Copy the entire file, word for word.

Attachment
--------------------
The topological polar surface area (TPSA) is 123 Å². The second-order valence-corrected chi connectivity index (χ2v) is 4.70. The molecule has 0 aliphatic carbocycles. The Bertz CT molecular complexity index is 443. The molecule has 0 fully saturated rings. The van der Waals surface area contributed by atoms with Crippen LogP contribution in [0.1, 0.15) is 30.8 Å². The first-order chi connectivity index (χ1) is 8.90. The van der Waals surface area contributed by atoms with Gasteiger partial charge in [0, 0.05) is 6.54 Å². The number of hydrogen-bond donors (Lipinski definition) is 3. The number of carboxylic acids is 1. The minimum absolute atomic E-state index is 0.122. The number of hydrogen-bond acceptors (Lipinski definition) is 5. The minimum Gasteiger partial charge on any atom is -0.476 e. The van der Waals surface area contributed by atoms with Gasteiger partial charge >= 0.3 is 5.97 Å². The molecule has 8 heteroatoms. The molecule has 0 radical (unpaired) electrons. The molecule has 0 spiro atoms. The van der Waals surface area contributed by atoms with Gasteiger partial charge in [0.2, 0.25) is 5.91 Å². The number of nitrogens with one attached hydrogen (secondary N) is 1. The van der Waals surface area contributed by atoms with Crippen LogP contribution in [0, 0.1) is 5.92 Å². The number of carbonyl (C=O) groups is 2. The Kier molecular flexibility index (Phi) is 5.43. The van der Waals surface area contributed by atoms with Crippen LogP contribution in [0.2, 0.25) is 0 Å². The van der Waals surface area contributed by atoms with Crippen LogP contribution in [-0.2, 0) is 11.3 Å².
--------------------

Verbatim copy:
The topological polar surface area (TPSA) is 123 Å². The second-order valence-corrected chi connectivity index (χ2v) is 4.70. The molecule has 0 aliphatic carbocycles. The Bertz CT molecular complexity index is 443. The molecule has 0 fully saturated rings. The van der Waals surface area contributed by atoms with Crippen LogP contribution in [0.1, 0.15) is 30.8 Å². The first-order chi connectivity index (χ1) is 8.90. The van der Waals surface area contributed by atoms with Gasteiger partial charge in [0, 0.05) is 6.54 Å². The number of hydrogen-bond donors (Lipinski definition) is 3. The number of carboxylic acids is 1. The minimum absolute atomic E-state index is 0.122. The number of hydrogen-bond acceptors (Lipinski definition) is 5. The minimum Gasteiger partial charge on any atom is -0.476 e. The van der Waals surface area contributed by atoms with Gasteiger partial charge >= 0.3 is 5.97 Å². The molecule has 8 heteroatoms. The molecule has 0 radical (unpaired) electrons. The molecule has 0 spiro atoms. The van der Waals surface area contributed by atoms with Gasteiger partial charge in [0.2, 0.25) is 5.91 Å². The number of nitrogens with one attached hydrogen (secondary N) is 1. The van der Waals surface area contributed by atoms with Crippen LogP contribution in [0, 0.1) is 5.92 Å². The number of carbonyl (C=O) groups is 2. The Kier molecular flexibility index (Phi) is 5.43. The van der Waals surface area contributed by atoms with Crippen LogP contribution in [0.2, 0.25) is 0 Å². The van der Waals surface area contributed by atoms with Crippen LogP contribution in [-0.2, 0) is 11.3 Å².